Perman said he hoped to foster more career growth and management opportunities in the college. He noted that when a chair leaves an interim chair is appointed and a national search undertaken. He added that during the year or so until a new chair is appointed work slows down, morale is affected, costs increase and decisions are not made. He suggested there might be a more effective way of bring up leaders and grooming groups of people who showed interest in eventually taking on management roles.
Grossman noted that in Arts and Sciences the chair usually rotates among the department faculty. Cibull added he was unsure as to the legality of not conducting a national search for a vacant chair. Perman said his concern wasn't necessarily related to whether the search was internal or external, but wanted to place more emphasis on conveying the message that internal candidates have an opportunity for advancement and should be mentored accordingly.
Dembo applauded Perman's suggestion, noting that mentorship has not traditionally been one of the University's strengths. He added his hope that COM may set the pace for the rest of the University in this endeavor. Moore concurred that the University does not do a good job of creating leaders from within the institution and added his praise to those offered by Dembo.
Greissman noted the first issue to address may be term limits. He noted that those faculty members who were being mentored and groomed may wish to know that achieving the chair position was a possibility within a defined period of time rather than endlessly wondering when the chair would become vacant.
Jones noted that one way Perman could help the Senate Council was in regard to curricular proposals that emanated from the College. He said that while the vote of the faculty council was usually registered quite clearly it was not always clear how the department or program faculty voted on a particular issue. He asked Perman to make sure faculty votes are noted on proposals coming out of the college.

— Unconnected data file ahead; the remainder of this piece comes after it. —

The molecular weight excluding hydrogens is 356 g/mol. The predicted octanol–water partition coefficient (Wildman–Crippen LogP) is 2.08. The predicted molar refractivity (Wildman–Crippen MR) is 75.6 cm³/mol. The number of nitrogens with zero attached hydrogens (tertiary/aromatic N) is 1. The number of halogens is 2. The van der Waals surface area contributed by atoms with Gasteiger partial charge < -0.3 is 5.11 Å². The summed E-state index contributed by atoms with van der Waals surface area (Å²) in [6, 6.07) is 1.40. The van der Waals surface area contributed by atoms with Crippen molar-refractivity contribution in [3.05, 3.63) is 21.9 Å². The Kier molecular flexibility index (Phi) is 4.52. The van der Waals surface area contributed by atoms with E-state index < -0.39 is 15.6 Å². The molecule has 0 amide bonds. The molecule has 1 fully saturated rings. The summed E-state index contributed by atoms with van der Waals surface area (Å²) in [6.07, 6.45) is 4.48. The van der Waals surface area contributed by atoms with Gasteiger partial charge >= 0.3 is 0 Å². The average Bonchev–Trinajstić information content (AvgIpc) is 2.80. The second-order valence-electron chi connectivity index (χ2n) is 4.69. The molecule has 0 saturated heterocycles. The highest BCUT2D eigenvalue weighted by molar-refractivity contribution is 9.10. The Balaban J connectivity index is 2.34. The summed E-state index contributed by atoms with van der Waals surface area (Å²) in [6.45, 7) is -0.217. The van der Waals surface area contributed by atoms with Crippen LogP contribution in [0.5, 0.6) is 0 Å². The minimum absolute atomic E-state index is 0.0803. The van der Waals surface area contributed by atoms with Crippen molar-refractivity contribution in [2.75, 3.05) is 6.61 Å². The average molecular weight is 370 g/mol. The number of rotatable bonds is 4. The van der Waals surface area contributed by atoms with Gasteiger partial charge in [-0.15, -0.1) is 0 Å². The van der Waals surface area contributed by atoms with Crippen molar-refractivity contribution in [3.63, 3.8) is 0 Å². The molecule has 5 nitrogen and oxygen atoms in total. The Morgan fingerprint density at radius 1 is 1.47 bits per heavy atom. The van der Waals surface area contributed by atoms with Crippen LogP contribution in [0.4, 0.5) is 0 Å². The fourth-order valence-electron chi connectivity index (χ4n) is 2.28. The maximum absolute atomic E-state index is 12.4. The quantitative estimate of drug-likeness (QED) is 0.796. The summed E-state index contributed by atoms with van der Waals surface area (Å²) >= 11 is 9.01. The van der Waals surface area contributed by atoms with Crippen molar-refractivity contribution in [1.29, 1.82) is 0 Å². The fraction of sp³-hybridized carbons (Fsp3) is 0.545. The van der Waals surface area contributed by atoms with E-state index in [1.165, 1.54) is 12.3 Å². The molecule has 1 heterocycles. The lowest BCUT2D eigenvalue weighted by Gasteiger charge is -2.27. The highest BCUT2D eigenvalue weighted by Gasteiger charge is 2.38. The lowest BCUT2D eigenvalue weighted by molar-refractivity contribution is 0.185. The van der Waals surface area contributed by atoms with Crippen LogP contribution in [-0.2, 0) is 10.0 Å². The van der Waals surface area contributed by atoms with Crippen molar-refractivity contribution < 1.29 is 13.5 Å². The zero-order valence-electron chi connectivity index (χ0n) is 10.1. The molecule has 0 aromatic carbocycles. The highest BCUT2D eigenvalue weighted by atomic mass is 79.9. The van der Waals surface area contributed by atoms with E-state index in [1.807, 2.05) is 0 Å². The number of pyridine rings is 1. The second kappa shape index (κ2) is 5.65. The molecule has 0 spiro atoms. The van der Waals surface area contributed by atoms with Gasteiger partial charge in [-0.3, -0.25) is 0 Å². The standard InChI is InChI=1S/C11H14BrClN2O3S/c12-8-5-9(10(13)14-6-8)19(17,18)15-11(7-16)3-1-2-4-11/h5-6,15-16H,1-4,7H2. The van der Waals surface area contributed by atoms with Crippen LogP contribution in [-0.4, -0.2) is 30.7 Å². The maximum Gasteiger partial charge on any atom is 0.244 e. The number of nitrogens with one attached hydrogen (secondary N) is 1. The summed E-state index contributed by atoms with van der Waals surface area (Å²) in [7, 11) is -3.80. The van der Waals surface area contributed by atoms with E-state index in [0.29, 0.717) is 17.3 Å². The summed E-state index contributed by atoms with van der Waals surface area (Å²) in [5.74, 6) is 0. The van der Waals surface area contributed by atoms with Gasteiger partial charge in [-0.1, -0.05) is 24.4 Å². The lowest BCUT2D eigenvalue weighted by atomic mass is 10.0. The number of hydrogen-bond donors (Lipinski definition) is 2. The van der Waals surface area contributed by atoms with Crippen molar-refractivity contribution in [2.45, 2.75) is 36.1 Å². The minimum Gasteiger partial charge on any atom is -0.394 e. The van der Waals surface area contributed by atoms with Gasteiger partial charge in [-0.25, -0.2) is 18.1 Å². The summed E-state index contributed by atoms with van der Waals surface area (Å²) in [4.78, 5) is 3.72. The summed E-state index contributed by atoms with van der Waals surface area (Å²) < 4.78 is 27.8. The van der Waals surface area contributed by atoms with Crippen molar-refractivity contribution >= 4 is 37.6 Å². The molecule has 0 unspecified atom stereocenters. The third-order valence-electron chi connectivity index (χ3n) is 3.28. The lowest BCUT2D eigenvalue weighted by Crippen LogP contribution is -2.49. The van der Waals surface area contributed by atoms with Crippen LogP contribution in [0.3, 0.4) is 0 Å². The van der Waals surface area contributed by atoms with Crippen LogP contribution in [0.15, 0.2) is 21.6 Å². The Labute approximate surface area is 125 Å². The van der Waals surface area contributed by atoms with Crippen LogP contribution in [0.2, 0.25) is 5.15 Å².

The Chair asked Perman to address the efficacy of the Provost model and how it was working with regard to the newly unified campus. He also sought possible suggestions for improvement. Perman said it was difficult for him to separate the Provost system from the Provost himself, of whom he spoke very positively. He reported having received support from the Provost, who he said was very perceptive of the issues revolving around health science faculty and the clinical area in general. He said the Provost has been a friend to the COM dean and hoped the future Provost was as supportive and approachable.
Grossman provided an outline of how chairs are appointed in the College of Arts and Sciences. Perman agreed that there were many positive aspects to that model but noted that frequent attrition in the position of chair in COM would jeopardize the college's standing in the marketplace as a clinical enterprise.
Dembo said that during the planning phases of the change to the Provost model there had been some concern about how the different roles of the Provost, the EVPHA and the COM dean would all mesh together. He asked Perman to share his views on this topic. Perman replied that it is relatively easy to separate academic matters from clinical enterprise matters and had so far not encountered an issue that wasn't obviously in one camp or the other.
The Chair thanked Perman for attending and thanked Jones for suggesting the invitation. He said the Senate Council would look forward to working with Perman on issues in the future.
There being no further business the meeting adjourned at 5:02.
Respectfully submitted by
Ernie Yanarella, Chair
Members present: Bailey, Cibull, Dembo, Duke, Grossman, Jones, Kaalund, Lesnaw, Moore, Yanarella.
Liaisons present: Greissman, Saunier.
Guests present: Bettez, Blackwell, Bond, Braun, Clancey, Jackson, Perman, Slaymaker.
Prepared by Rebecca Scott on March 21, 2005.